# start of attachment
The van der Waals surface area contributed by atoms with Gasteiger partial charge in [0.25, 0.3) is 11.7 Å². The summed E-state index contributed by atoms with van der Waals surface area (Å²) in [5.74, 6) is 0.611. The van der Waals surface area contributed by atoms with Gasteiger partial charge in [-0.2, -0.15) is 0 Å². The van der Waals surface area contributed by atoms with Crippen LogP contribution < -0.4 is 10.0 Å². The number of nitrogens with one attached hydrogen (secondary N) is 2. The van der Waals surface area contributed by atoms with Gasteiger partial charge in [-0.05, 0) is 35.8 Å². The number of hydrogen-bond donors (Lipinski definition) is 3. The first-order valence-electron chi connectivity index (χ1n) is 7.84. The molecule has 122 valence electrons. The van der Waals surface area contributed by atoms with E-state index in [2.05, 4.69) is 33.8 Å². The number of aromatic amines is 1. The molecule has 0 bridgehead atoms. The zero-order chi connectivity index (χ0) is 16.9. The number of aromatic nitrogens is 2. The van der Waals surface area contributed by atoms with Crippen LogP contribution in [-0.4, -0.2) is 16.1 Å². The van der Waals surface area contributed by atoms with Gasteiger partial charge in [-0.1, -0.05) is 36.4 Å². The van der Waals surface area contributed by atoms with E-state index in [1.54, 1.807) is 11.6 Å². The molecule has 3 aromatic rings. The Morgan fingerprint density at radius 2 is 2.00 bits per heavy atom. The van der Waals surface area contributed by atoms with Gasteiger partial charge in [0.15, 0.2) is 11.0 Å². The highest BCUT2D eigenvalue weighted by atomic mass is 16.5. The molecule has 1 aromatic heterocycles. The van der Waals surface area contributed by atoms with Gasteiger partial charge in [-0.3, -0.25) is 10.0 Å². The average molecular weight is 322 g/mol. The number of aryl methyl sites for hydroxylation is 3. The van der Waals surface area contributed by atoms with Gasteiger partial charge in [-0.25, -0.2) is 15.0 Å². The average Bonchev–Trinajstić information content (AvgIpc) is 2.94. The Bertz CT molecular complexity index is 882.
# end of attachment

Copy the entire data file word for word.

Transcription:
The van der Waals surface area contributed by atoms with Gasteiger partial charge in [0.25, 0.3) is 11.7 Å². The summed E-state index contributed by atoms with van der Waals surface area (Å²) in [5.74, 6) is 0.611. The van der Waals surface area contributed by atoms with Gasteiger partial charge in [-0.2, -0.15) is 0 Å². The van der Waals surface area contributed by atoms with Crippen LogP contribution < -0.4 is 10.0 Å². The number of nitrogens with one attached hydrogen (secondary N) is 2. The van der Waals surface area contributed by atoms with Gasteiger partial charge in [-0.05, 0) is 35.8 Å². The number of hydrogen-bond donors (Lipinski definition) is 3. The first-order valence-electron chi connectivity index (χ1n) is 7.84. The molecule has 122 valence electrons. The van der Waals surface area contributed by atoms with E-state index in [2.05, 4.69) is 33.8 Å². The number of aromatic amines is 1. The molecule has 0 bridgehead atoms. The zero-order chi connectivity index (χ0) is 16.9. The number of aromatic nitrogens is 2. The van der Waals surface area contributed by atoms with Crippen LogP contribution in [-0.4, -0.2) is 16.1 Å². The van der Waals surface area contributed by atoms with Gasteiger partial charge in [-0.1, -0.05) is 36.4 Å². The van der Waals surface area contributed by atoms with E-state index in [1.54, 1.807) is 11.6 Å². The molecule has 3 aromatic rings. The Morgan fingerprint density at radius 2 is 2.00 bits per heavy atom. The van der Waals surface area contributed by atoms with Gasteiger partial charge in [0.15, 0.2) is 11.0 Å². The highest BCUT2D eigenvalue weighted by atomic mass is 16.5. The molecule has 1 aromatic heterocycles. The van der Waals surface area contributed by atoms with Gasteiger partial charge in [-0.3, -0.25) is 10.0 Å². The average molecular weight is 322 g/mol. The number of aryl methyl sites for hydroxylation is 3. The van der Waals surface area contributed by atoms with Gasteiger partial charge in [-0.25, -0.2) is 15.0 Å². The average Bonchev–Trinajstić information content (AvgIpc) is 2.94. The Bertz CT molecular complexity index is 882.